Part One: We "Other Victorians"
Text begins with section dedicated to outlining a taken for granted understanding of sexuality as a thing which has been represeed by modern developments. An understanding of sexuality as an object of manipulation and operation, and prohibition is contrasted with repression. Prohibition serves to stop actions from taking place, while repression indicates that there are a series of charges and obsessions which are simply redirected. And about this Foucault asks:
"Could things have been otherwise? We are informed that if repression has indeed been the fundamental link between power, knowledge, and sexuality since the classical age, it stands to reason that we will not be able to free ourselves from it except at a considerable cost: nothing less than a transgression of laws, a lifting of prohibitions, an irruption of speech, a reinstating of pleasure with reality, and a whole new economy in the mechanisms of power will be required. For the least glimmer of truth is conditioned by politics. Hence, one cannot hope to obtain the desired results simply from a medical practice, nor from a theoretical discourse, however rigorously pursued" (5).
This to me reads as a mortar lobbed at those reading the fallout of a post-68 politics as a call to arms for a more universal and powerful rebellion against instituted powers. The result of a repressive thesis is an understanding of the source of repression must have been appropriately strong to suppress something inimical about human being, and, moreover, that the proper solution is to enable conditions for this human spirit of some sort to rise up in all its glory and power.
And this repressive hypothesis has the effect of turning an ordinary and everyday behavior into something transgressive--if power has operated by repressing sexuality, merely talking about sexuality is enough to constitute a trangression of sorts. Thus all the criticism of psychoanalysis--a means of "transgressively" disclosing the secrets that speak a deep and infinite validation of the existence of some notion of sexuality within, repressed and quashed by a nasty apparatus. This hushed speaking of sex hints at a future utopia wherein "liberation and manifold pleasures" will be free for all. What seems important throughout is that sexuality is a sort of object which much be liberated from the chains in which it is embedded. As this is the sedimented common sense of the matter, Foucault argues, his whole book might read as somewhat mad.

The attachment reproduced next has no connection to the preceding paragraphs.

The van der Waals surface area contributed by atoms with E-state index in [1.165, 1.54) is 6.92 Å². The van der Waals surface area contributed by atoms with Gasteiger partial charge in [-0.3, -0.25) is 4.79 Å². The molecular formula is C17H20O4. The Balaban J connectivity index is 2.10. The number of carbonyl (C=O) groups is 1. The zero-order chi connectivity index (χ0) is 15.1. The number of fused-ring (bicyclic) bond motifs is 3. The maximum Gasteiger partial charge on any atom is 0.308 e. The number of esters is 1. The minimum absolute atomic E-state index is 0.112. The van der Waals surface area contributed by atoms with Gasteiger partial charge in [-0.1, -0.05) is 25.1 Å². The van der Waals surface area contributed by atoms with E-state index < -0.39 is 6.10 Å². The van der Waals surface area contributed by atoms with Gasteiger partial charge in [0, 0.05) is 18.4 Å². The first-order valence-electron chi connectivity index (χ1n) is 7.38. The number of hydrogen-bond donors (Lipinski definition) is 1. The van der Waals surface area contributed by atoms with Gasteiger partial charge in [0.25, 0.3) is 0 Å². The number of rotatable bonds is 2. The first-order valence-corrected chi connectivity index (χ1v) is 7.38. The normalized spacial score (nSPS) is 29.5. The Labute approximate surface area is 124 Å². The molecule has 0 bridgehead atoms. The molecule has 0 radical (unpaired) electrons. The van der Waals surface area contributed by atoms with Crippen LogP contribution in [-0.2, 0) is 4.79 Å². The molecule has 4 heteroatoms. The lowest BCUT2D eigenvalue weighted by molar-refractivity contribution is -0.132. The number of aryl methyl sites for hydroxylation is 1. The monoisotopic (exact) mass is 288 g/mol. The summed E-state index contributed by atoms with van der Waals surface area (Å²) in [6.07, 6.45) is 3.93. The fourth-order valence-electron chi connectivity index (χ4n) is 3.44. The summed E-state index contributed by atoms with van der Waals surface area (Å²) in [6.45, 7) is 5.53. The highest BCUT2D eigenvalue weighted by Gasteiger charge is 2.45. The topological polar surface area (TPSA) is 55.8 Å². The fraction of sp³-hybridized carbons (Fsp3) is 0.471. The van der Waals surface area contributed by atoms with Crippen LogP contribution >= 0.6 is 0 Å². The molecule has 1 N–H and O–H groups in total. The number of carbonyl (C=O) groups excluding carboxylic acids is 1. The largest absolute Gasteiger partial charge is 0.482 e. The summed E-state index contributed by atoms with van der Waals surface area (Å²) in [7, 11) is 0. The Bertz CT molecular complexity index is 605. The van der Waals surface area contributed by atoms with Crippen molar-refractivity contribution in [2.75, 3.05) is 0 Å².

Foucault is out to trace the history of how we have come to believe in this repression. Why has sex been made into a sin? And what of repression, if its explanatory power is of such magnitude that it becomes an all encompassing tautology we are incapable of opposing on the basis of fact and argument?
Thus three meta doubts about repression: Is this repression a historically established fact? Is power always repressive, or at least primarily repressive? And finally, is critical analysis of repression itself a break or a continuation of the set of power relations that enabled repression's supposed effects to continue to reproduce themselves? And by connection, Foucault plans to investigate the ways in which sex comes to be an object which is said to have forces exerted upon it, even as it as a notion colonizes the individual in an internalized and controlling fashion, mutually constituting itself through a series of discourses and practices marked and mapped by discourse.
He is not out to say that the history of prohibition does not contain truths--rather, we should not take that one story as the only and proper one, for granted. Historical facts will be used to reduce the monolithic force of the repressive hypothesis.